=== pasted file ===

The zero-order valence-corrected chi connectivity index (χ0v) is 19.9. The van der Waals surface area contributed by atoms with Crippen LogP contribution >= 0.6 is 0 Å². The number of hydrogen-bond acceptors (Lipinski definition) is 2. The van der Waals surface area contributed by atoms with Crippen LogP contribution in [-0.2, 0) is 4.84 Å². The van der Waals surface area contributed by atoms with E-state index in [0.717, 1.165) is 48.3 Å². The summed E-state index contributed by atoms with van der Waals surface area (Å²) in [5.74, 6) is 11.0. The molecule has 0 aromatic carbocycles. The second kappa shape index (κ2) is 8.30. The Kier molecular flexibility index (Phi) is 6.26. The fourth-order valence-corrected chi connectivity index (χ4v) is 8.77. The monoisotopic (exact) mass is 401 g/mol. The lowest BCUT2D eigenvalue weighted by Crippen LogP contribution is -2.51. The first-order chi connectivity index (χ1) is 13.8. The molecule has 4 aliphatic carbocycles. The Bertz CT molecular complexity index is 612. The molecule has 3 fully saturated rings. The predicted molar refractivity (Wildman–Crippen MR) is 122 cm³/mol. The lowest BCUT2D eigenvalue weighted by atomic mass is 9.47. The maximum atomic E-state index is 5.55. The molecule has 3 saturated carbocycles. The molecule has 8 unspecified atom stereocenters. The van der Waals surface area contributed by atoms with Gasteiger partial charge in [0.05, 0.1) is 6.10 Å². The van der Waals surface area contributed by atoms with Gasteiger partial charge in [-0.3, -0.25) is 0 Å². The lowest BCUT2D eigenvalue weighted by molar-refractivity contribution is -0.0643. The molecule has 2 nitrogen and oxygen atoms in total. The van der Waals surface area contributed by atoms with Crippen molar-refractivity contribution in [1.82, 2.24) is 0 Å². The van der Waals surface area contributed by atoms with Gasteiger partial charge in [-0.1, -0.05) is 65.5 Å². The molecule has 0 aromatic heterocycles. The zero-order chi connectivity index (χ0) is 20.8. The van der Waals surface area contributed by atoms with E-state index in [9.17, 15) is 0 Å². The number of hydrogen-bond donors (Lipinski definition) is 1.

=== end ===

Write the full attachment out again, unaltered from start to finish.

The zero-order valence-corrected chi connectivity index (χ0v) is 19.9. The van der Waals surface area contributed by atoms with Crippen LogP contribution >= 0.6 is 0 Å². The number of hydrogen-bond acceptors (Lipinski definition) is 2. The van der Waals surface area contributed by atoms with Crippen LogP contribution in [-0.2, 0) is 4.84 Å². The van der Waals surface area contributed by atoms with E-state index in [0.717, 1.165) is 48.3 Å². The summed E-state index contributed by atoms with van der Waals surface area (Å²) in [5.74, 6) is 11.0. The molecule has 0 aromatic carbocycles. The second kappa shape index (κ2) is 8.30. The Kier molecular flexibility index (Phi) is 6.26. The fourth-order valence-corrected chi connectivity index (χ4v) is 8.77. The monoisotopic (exact) mass is 401 g/mol. The lowest BCUT2D eigenvalue weighted by Crippen LogP contribution is -2.51. The first-order chi connectivity index (χ1) is 13.8. The molecule has 4 aliphatic carbocycles. The Bertz CT molecular complexity index is 612. The molecule has 3 fully saturated rings. The predicted molar refractivity (Wildman–Crippen MR) is 122 cm³/mol. The lowest BCUT2D eigenvalue weighted by atomic mass is 9.47. The maximum atomic E-state index is 5.55. The molecule has 3 saturated carbocycles. The molecule has 8 unspecified atom stereocenters. The van der Waals surface area contributed by atoms with Gasteiger partial charge in [0.05, 0.1) is 6.10 Å². The van der Waals surface area contributed by atoms with Gasteiger partial charge in [-0.3, -0.25) is 0 Å². The lowest BCUT2D eigenvalue weighted by molar-refractivity contribution is -0.0643. The molecule has 2 nitrogen and oxygen atoms in total. The van der Waals surface area contributed by atoms with Crippen molar-refractivity contribution in [1.82, 2.24) is 0 Å². The van der Waals surface area contributed by atoms with Gasteiger partial charge in [-0.1, -0.05) is 65.5 Å². The molecule has 0 aromatic heterocycles. The zero-order chi connectivity index (χ0) is 20.8. The van der Waals surface area contributed by atoms with E-state index in [9.17, 15) is 0 Å². The number of hydrogen-bond donors (Lipinski definition) is 1.